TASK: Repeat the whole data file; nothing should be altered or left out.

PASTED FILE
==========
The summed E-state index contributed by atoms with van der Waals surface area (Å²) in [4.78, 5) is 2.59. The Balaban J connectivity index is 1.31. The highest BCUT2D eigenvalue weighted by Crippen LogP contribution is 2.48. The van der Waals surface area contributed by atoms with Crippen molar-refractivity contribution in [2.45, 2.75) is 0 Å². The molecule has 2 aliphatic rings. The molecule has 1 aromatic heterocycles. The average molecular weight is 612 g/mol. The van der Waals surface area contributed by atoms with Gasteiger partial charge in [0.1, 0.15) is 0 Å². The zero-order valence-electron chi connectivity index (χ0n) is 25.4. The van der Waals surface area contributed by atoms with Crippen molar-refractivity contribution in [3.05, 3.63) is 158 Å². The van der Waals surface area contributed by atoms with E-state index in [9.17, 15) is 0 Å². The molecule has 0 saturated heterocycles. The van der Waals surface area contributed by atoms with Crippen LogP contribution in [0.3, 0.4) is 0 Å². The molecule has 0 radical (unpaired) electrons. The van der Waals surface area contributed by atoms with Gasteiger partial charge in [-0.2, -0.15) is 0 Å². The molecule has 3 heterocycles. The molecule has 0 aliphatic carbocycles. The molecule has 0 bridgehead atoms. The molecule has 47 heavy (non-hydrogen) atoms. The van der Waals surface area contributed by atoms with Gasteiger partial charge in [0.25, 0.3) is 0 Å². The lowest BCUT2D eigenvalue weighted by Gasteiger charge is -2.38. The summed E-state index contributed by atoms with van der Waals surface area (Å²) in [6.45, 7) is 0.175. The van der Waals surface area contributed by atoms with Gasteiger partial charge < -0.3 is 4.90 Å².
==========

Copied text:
The summed E-state index contributed by atoms with van der Waals surface area (Å²) in [4.78, 5) is 2.59. The Balaban J connectivity index is 1.31. The highest BCUT2D eigenvalue weighted by Crippen LogP contribution is 2.48. The van der Waals surface area contributed by atoms with Crippen molar-refractivity contribution in [2.45, 2.75) is 0 Å². The molecule has 2 aliphatic rings. The molecule has 1 aromatic heterocycles. The average molecular weight is 612 g/mol. The van der Waals surface area contributed by atoms with Gasteiger partial charge in [0.1, 0.15) is 0 Å². The zero-order valence-electron chi connectivity index (χ0n) is 25.4. The van der Waals surface area contributed by atoms with Crippen molar-refractivity contribution in [3.05, 3.63) is 158 Å². The van der Waals surface area contributed by atoms with E-state index in [9.17, 15) is 0 Å². The molecule has 0 saturated heterocycles. The van der Waals surface area contributed by atoms with Crippen LogP contribution in [0.3, 0.4) is 0 Å². The molecule has 0 radical (unpaired) electrons. The van der Waals surface area contributed by atoms with Gasteiger partial charge in [-0.2, -0.15) is 0 Å². The molecule has 3 heterocycles. The molecule has 0 aliphatic carbocycles. The molecule has 0 bridgehead atoms. The molecule has 47 heavy (non-hydrogen) atoms. The van der Waals surface area contributed by atoms with Gasteiger partial charge in [0.25, 0.3) is 0 Å². The lowest BCUT2D eigenvalue weighted by Gasteiger charge is -2.38. The summed E-state index contributed by atoms with van der Waals surface area (Å²) in [6.45, 7) is 0.175. The van der Waals surface area contributed by atoms with Gasteiger partial charge < -0.3 is 4.90 Å².